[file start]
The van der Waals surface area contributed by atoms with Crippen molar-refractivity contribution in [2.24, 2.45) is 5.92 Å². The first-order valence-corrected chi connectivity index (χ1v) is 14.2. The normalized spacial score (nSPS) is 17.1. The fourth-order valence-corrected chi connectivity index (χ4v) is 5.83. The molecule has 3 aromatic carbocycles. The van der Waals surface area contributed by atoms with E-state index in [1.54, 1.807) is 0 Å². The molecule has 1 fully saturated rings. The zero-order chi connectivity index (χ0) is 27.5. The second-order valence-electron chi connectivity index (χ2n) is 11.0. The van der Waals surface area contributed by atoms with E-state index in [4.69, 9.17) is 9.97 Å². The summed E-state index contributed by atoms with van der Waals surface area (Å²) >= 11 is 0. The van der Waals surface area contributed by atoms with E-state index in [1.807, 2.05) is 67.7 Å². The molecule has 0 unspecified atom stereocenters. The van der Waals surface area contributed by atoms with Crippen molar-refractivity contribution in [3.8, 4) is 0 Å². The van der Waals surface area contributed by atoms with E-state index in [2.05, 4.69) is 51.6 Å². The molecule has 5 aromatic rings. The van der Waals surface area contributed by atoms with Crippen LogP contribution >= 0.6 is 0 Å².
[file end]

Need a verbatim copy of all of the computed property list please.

The van der Waals surface area contributed by atoms with Crippen molar-refractivity contribution in [2.24, 2.45) is 5.92 Å². The first-order valence-corrected chi connectivity index (χ1v) is 14.2. The normalized spacial score (nSPS) is 17.1. The fourth-order valence-corrected chi connectivity index (χ4v) is 5.83. The molecule has 3 aromatic carbocycles. The van der Waals surface area contributed by atoms with E-state index in [1.54, 1.807) is 0 Å². The molecule has 1 fully saturated rings. The zero-order chi connectivity index (χ0) is 27.5. The second-order valence-electron chi connectivity index (χ2n) is 11.0. The van der Waals surface area contributed by atoms with E-state index in [4.69, 9.17) is 9.97 Å². The summed E-state index contributed by atoms with van der Waals surface area (Å²) >= 11 is 0. The van der Waals surface area contributed by atoms with E-state index in [1.807, 2.05) is 67.7 Å². The molecule has 0 unspecified atom stereocenters. The van der Waals surface area contributed by atoms with Crippen molar-refractivity contribution in [3.8, 4) is 0 Å². The van der Waals surface area contributed by atoms with E-state index in [2.05, 4.69) is 51.6 Å². The molecule has 5 aromatic rings. The van der Waals surface area contributed by atoms with Crippen LogP contribution >= 0.6 is 0 Å².